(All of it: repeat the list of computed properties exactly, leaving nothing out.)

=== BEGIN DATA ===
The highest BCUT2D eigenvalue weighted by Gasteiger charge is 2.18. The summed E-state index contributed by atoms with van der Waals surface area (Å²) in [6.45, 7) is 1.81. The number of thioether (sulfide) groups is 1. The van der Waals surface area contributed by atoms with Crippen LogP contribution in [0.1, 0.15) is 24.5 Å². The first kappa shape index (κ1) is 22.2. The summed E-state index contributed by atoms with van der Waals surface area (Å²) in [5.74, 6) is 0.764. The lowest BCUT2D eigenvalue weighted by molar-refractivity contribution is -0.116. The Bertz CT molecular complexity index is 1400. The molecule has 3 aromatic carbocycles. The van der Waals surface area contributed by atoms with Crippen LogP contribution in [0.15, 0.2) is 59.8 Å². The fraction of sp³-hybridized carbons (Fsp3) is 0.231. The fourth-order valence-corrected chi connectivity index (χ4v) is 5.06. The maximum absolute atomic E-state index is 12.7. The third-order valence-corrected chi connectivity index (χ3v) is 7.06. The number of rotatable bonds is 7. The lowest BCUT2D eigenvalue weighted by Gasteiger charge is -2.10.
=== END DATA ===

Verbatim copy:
The highest BCUT2D eigenvalue weighted by Gasteiger charge is 2.18. The summed E-state index contributed by atoms with van der Waals surface area (Å²) in [6.45, 7) is 1.81. The number of thioether (sulfide) groups is 1. The van der Waals surface area contributed by atoms with Crippen LogP contribution in [0.1, 0.15) is 24.5 Å². The first kappa shape index (κ1) is 22.2. The summed E-state index contributed by atoms with van der Waals surface area (Å²) in [5.74, 6) is 0.764. The lowest BCUT2D eigenvalue weighted by molar-refractivity contribution is -0.116. The Bertz CT molecular complexity index is 1400. The molecule has 3 aromatic carbocycles. The van der Waals surface area contributed by atoms with Crippen LogP contribution in [0.15, 0.2) is 59.8 Å². The fraction of sp³-hybridized carbons (Fsp3) is 0.231. The fourth-order valence-corrected chi connectivity index (χ4v) is 5.06. The maximum absolute atomic E-state index is 12.7. The third-order valence-corrected chi connectivity index (χ3v) is 7.06. The number of rotatable bonds is 7. The lowest BCUT2D eigenvalue weighted by Gasteiger charge is -2.10.